Report: Expansion of retail-based health clinics to continue through 2019



NEW YORK — Given today’s healthcare landscape, which is riddled with shortcomings, consumers are increasingly turning to retail-based health clinics to fill gaps in care for acute ailments. In fact, total U.S. retail clinic sales are estimated at more than $1 billion for 2014 and sales are expected to continue expanding through 2019, according to Kalorama Information, a division of

Kalorma’s “Retail Clinics 2015” report looks at retail clinics' impact and growth of market over the next five years.

"Strong historic growth has been driven by aggressive expansion, particularly by MinuteClinic, which is now owned by CVS," stated Bruce Carlson, publisher of Kalorama Information. "Growth is expected to continue."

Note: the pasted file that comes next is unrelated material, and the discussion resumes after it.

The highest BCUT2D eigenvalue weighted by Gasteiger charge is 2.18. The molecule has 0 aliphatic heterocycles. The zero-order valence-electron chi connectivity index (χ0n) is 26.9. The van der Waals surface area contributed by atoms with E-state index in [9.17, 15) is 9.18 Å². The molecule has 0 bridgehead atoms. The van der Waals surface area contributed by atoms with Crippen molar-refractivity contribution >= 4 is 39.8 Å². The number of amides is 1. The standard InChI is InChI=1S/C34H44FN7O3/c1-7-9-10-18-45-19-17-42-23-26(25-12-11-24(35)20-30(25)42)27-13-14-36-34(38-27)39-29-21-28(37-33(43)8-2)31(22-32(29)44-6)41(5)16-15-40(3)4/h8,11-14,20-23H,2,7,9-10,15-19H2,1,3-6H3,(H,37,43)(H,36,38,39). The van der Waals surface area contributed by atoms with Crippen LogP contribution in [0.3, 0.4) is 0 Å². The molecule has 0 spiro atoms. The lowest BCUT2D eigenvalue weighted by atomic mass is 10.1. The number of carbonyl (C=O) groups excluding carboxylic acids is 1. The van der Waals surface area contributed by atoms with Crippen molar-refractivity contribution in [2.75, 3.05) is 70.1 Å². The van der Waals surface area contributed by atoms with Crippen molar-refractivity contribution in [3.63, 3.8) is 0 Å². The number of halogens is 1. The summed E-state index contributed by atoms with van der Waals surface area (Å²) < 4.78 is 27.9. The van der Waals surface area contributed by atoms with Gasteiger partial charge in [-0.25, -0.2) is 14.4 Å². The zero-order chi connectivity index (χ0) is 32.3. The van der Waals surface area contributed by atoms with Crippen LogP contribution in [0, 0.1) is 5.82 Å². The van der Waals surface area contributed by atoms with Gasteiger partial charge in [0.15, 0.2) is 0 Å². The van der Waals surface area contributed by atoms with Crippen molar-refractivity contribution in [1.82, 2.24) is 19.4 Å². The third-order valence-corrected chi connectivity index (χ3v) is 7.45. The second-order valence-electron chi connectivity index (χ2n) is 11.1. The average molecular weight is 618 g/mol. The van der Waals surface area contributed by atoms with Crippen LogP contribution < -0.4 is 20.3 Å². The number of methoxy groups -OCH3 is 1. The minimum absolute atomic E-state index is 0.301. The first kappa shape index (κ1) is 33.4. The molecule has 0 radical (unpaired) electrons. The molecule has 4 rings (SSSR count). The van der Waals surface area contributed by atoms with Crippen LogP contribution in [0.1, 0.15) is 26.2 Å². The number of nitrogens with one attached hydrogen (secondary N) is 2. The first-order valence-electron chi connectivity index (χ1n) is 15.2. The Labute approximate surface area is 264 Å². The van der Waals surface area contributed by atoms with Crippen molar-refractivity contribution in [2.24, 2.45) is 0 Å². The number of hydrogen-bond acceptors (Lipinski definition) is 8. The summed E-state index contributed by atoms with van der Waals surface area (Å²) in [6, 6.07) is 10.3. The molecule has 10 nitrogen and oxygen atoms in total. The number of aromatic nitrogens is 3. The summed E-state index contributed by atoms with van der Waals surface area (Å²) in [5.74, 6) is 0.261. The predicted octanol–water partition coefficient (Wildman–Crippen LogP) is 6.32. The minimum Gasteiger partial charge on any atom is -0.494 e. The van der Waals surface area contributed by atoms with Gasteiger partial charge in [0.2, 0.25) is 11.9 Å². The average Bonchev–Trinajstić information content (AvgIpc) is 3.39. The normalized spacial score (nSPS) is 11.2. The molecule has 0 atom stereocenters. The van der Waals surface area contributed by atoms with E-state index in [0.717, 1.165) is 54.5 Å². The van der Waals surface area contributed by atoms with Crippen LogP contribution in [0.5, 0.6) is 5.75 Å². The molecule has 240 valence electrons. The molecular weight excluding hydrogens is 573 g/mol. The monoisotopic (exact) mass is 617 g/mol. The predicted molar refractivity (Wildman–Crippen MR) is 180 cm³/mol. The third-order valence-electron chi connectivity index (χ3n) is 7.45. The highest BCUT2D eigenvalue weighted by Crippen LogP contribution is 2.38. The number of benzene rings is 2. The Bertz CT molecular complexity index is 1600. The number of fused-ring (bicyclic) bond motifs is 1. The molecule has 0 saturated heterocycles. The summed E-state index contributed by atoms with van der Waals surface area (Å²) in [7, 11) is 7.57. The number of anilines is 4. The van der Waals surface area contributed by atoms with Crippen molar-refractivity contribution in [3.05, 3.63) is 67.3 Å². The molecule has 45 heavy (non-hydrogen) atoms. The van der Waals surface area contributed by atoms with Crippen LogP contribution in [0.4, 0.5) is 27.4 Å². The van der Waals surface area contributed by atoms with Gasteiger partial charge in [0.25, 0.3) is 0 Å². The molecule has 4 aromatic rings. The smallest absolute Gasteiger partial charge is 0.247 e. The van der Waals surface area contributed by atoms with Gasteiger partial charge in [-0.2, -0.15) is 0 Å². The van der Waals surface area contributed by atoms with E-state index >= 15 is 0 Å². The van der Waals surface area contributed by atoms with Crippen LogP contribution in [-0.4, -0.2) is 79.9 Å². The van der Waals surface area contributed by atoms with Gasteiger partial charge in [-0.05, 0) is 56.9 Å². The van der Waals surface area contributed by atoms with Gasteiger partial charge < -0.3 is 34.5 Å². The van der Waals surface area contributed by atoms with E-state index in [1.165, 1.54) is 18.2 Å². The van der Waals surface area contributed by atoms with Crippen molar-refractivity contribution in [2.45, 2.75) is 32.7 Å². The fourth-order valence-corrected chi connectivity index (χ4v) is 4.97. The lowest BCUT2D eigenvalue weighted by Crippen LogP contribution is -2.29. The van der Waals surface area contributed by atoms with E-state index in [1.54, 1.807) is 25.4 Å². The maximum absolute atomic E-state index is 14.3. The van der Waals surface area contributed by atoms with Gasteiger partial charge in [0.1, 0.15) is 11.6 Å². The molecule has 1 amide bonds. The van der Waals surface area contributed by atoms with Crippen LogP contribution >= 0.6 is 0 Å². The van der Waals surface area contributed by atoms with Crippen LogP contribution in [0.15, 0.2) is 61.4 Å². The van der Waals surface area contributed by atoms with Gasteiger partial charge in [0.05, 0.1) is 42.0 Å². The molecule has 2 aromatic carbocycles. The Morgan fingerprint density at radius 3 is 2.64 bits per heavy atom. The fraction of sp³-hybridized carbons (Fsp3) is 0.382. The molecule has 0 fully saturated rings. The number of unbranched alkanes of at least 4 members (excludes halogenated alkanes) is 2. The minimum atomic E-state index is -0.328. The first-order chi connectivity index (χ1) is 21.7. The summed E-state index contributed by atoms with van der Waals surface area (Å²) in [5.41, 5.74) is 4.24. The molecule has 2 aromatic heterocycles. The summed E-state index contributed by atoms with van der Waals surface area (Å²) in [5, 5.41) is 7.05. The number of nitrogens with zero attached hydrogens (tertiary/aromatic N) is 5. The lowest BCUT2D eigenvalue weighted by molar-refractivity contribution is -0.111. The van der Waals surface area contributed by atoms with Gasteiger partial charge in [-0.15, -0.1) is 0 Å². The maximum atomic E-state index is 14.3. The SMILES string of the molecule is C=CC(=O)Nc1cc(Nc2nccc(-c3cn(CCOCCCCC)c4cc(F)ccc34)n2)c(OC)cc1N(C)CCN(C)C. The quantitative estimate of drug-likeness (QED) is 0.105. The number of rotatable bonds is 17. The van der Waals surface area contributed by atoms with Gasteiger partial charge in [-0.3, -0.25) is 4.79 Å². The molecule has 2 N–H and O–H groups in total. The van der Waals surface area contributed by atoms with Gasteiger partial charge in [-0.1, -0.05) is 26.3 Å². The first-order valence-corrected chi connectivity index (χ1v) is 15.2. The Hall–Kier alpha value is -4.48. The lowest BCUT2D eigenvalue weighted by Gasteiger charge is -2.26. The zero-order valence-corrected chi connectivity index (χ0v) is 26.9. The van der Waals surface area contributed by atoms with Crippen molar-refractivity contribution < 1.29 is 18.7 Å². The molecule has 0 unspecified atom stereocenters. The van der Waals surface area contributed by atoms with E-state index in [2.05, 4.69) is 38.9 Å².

Kalorama's report suggests that because of their location in stores, retail clinics serve a dual purpose of acting as businesses on their own and also bringing traffic to the store, as a customer seeking a healthcare service often makes purchases before or after their visit.

"The advantage of these clinics is that not only are they earning revenue for the companies that own them, but they also can bring customers to the store where they are expected to make more purchases," Carlson stated.  "Our report provides estimates of these indirect sales numbers."

Retail clinics by nature are designed to occupy small spaces and provide just basic care. Therefore, they do not use most of the sophisticated medical equipment found in hospitals or specialty centers such as advanced imaging devices. However, retail clinics are becoming relatively large users of point-of-care tests, clinical chemistry and immunoassay laboratory tests and vaccines. 

While drug stores will continue to represent the majority of all retail clinic locations by 2019, a rising number of clinics will be located at other facilities as the retail health care concept is embraced by a growing number of stores, according to the report.


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